“In every practice open to media, he’s been much hands-on than his predecessors. On Tuesday, he watched tip drills — in which a ball gets batted up to simulate a tip and ensuing interception — for the entire defense. He offered encouragement — in the form of ye olde coach slap on the rear — to just about every player in the fast-paced drill.
There have been times in 11-on-11s when he tracks down a defensive back or two and gestures to them on something they can correct, and shows what they should be doing. He’s involved.
“I see certain things back there,” Wilks said. “I’m trying to make coaching points on the run, just to try to get those guys to self-correct themselves. Because there’s times, of course, during the game, you can’t get to them. So you just want them to be able to think about what should happen then hit the reset button and get ready for the next play.”
“Two in the morning? That’s an actual workout schedule for the 34-year-old Williams, who likes the idea of getting his work in while nobody’s watching...“It’s pretty much the schedule but it’s more so therapy. You get to get in there and you don’t feel like you’re in a fishbowl where everybody’s watching you, how much you lift and when you get tired and kind of measuring themselves. Me, I just like to go in there, it’s open space, it’s night outside. It’s kind of like I know everybody’s sleeping. I feel like I’m working. Maybe I’m getting a leg up. They probably work while I’m sleeping. But to me it’s kind of a mental thing.”
“I told Christian, ‘That’s why you’ve got to be over here with me,’” Williams said, laughing. “‘You don’t got to worry about all that.’”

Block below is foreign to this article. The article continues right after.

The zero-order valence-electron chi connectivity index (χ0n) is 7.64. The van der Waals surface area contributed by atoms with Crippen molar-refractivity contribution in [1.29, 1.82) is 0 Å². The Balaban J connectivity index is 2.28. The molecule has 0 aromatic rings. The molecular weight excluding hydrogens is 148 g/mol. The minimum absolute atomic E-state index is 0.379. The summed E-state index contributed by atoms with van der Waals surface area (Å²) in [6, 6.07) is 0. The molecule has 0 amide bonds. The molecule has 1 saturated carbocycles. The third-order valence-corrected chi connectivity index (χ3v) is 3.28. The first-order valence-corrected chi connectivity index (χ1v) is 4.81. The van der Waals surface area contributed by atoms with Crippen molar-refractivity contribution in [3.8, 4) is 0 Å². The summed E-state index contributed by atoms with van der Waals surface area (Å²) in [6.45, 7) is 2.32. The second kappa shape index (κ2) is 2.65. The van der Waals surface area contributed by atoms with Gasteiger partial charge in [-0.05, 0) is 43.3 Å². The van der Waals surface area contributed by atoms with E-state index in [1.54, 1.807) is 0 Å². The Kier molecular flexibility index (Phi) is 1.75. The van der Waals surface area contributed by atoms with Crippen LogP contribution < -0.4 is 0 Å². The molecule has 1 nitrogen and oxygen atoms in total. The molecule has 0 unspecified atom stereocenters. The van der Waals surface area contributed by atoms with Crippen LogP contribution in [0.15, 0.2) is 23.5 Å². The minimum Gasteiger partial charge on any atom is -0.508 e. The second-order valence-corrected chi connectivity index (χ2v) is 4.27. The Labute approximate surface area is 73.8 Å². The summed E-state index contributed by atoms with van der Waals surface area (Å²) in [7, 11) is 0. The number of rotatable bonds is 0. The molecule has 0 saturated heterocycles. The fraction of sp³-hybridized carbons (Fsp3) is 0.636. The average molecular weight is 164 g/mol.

Most stars are observers at this point of the offseason. Over the past two days, Williams assumed his usual role as one after going through position drills with offensive line coach Chris Foerster to open practice. Edge rusher Nick Bosa was in the weight room during Tuesday’s session before he ambled outside to watch Wednesday’s 11-on-11 work. Linebacker Fred Warner enthusiastically watched every snap from the sideline. Receiver Deebo Samuel ran wind sprints about 50 yards away from the action.”
“We know what he can do,” 49ers left tackle Trent Williams said. “I was ecstatic that we ain’t gotta see him on the other sideline. That guy’s a heck of a playmaker.”
“Yesterday, he missed a 38-yard field goal wide left. Today, he boomed a 63-yard field goal through the uprights with distance to spare. Moody has the strongest leg I’ve ever seen in person. We just have to see if he can hit the short ones consistently.”
“Overall, Darnold didn’t make any big plays during 11 on 11s. His best throw was a 15-yard completion to Ray-Ray McCloud over the middle on the final play of practice. Otherwise, Darnold’s performance did not inspire confidence. Neither he nor Lance won this minicamp competition — both lost. Expect them to continue splitting reps with the first-team in training camp until one asserts himself or Brock Purdy returns.”
“But I think next year the conversation becomes more interesting. Aiyuk — really to me guys, and I’m not trying to take away too much from these OTAs — he’s probably been the best player on the field that we’ve seen. I think he’s in a position where he’s going to get a big contract. Now, next offseason if you do a contract with Aiyuk, theoretically you could structure it where his first year cap hit is pretty low, and you could keep both of them.”
“I wasn’t playing, and then I had an ankle injury, and it was just like, ‘Man, I don’t know if my body’s already old,’ ” Mason said. “I just didn’t feel good about myself. … But I have a strong family behind me and just as I was about to quit football, I had a talk with my dad. He was basically telling me that I hadn’t lost it. It was, ‘You’ve still got it. Just keep going.’
“Whenever I’m down, I turn to him.”